The increasingly parochial observations of a casual runner in his fifties. Was "serious" about "the sport" until personal and sociocultural inevitabilities prevailed.

Friday, July 24, 2020

Topological doping and other hijinks

Toward the beginning of the year, I decided I'd allow myself to post here only after producing a new running-related article for a paying entity. I expected this constraint to reduce my blogging to practically zero if I stuck to it, because between my other work and my unusually far-ranging travel plans, I didn't anticipate doing much writing about running, period.

But as is the case for a substantial number of people, the middle of 2020 doesn't look like January said it would. I also realize every time I work with certain people that I ought to do more of it. On top of that, things happen.

I've generated two clickables for Podium Runner this month. This one describes a really helpful and efficient workout, insofar as anything we recreational runners do to get faster can be regarded as a wise use of personal capital. I think I got the idea for it from Daniel Komen in the late 1990s after reading that he'd done it in 3:56-2:55-1:56-56 or something close to that, though I'm not sure of the rest. I ran it in 4:47-3:32-2:17-61 in 2001 not long after my 2:24 marathon, but the rest was probably more like three minutes because I was pacing a high-school kid, and you know how they are between reps, finding excuses to re-tie shoes, rearrange their crewcuts and so on. He went on to win a second state title in the 3,200 meters a couple weeks later, and ran his high-school best of 9:26 a week after that.

This one, meanwhile, details a workout I've actually myself more than once within the past several years. In fact, the hill in photo, taken by editor-in-chief Jonathan Beverly -- and though it would be fun to lie, not for this piece -- is the one I used. You can almost see the 0.9-mile-long path around little Viele Lake off to the right in the backgr, although not for this piece. In the next week or so, two more should appear. One is a review of the careers of four runners, only one a UVM graduate, who returned from long absences -- and various compelling reasons to stay quit -- to match or arguably exceed their already considerable achievements. I'll also have something about combination workouts after picking this guy's busy brain a little more.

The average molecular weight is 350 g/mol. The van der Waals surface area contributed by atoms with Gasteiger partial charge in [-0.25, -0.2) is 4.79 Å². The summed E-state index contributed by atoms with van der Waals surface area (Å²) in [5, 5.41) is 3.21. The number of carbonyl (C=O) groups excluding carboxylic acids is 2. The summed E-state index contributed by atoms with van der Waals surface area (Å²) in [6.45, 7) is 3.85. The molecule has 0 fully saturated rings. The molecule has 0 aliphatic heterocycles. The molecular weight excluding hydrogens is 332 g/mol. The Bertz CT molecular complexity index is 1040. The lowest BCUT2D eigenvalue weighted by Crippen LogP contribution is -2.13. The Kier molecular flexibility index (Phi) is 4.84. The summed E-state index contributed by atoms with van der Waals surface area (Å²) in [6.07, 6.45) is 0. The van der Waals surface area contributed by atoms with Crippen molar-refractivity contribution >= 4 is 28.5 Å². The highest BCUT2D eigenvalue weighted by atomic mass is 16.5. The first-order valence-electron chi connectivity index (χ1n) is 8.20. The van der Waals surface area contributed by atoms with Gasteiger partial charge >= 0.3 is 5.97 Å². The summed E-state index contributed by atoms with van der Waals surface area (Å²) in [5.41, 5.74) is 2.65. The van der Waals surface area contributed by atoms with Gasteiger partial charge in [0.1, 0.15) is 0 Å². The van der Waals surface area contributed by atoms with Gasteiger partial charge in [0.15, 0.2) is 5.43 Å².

For now, though, I'll return to the topic of hills. I do this with both reluctance and the usual demonic joy that accompanies deconstructing the sort of antics that manage to be dishonorable and hilarious at the same time, like one of Frank Gallagher's schemes but without the felonies and misdemeanors.

Monday, July 13, 2020

This won't make it stop, but anyway

In February 2018, I reconnected with a University of Vermont college teammate who now lives a few hours away. When we met for coffee, he told me that, by happenstance, his sister's husband was in the employ of another former teammate who'd gone on to become the CEO of a Vermont insurance company. This gratifying success story was Michael, a boyish and polite fellow I'd lived and spent a lot of time with back in the day, but hadn't talked to since before my first marathon.

After I met my local friend at a Lucky's in Boulder, he passed along a photo of us there to his brother-in-law; in return, we got a photo of Michael and Eric, another teammate, flanking our now-retired coach. Michael -- and I keep wanting to type "Mike," but in a non-annoying way, he just never went by that diminutive even at 19 if he could help it -- was 48 when this was taken, but looks about 30.

Two weeks ago Thursday, I got a text from Crested Butte. Michael had been found dead in his home that morning.